The purpose of this paper is to review the principles for valuation and proof of contractor's claims for additional site overheads arising from delays to completion of construction projects.
An overview of prolongation costs and established principles for recovery is provided. Aspects of recent decisions are analysed critically with respect to proof of delay claims, site overheads and claims for winter working losses. Findings are compared with the established principles.
Some statements in the judgment in Costain v. Haswell  TCLR 1 with respect to requirements for proof of delay claims and for recovery of site overheads depart from established principles. Other elements of the judgment confirm existing principles. The need to distinguish between time‐ and volume‐related costs emerges as critical in valuation of delay‐related losses.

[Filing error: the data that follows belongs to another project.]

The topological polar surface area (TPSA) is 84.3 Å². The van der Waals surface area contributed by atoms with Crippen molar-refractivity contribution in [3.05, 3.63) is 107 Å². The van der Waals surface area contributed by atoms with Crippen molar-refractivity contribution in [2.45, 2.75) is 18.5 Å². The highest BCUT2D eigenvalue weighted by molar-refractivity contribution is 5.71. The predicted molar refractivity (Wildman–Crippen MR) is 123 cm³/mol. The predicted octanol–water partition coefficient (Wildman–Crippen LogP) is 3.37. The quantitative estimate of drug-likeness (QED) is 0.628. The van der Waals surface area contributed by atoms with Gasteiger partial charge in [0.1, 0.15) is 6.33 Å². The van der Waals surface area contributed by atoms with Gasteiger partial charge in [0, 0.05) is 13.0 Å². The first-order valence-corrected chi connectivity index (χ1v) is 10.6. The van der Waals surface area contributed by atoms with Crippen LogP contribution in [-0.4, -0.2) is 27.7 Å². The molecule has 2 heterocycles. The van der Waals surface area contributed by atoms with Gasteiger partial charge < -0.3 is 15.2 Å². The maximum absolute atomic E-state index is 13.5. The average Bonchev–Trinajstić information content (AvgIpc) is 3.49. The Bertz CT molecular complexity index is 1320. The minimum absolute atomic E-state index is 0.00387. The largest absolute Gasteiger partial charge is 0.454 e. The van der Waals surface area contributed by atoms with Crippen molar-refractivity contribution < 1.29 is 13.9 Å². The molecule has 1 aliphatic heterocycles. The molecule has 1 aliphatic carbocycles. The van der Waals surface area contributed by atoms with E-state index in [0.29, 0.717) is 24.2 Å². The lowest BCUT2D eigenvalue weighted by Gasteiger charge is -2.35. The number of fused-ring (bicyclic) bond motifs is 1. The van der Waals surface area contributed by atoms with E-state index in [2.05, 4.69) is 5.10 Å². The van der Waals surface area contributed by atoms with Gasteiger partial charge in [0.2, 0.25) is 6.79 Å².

The need for a claimant to establish proof of delays to completion, and proof of loss, particularly in professional negligence claims, is emphasised. The consequences of failing to establish proof are noted as extending potentially to loss of the entire claim.
The paper will help construction practitioners, academics and lawyers understand the potentially far‐reaching impact of the principles advocated in recent case law.
Champion, R. (2011), "A consideration of recovery of prolongation costs in a construction context", International Journal of Law in the Built Environment, Vol. 3 No. 3, pp. 237-251. https://doi.org/10.1108/17561451111178443
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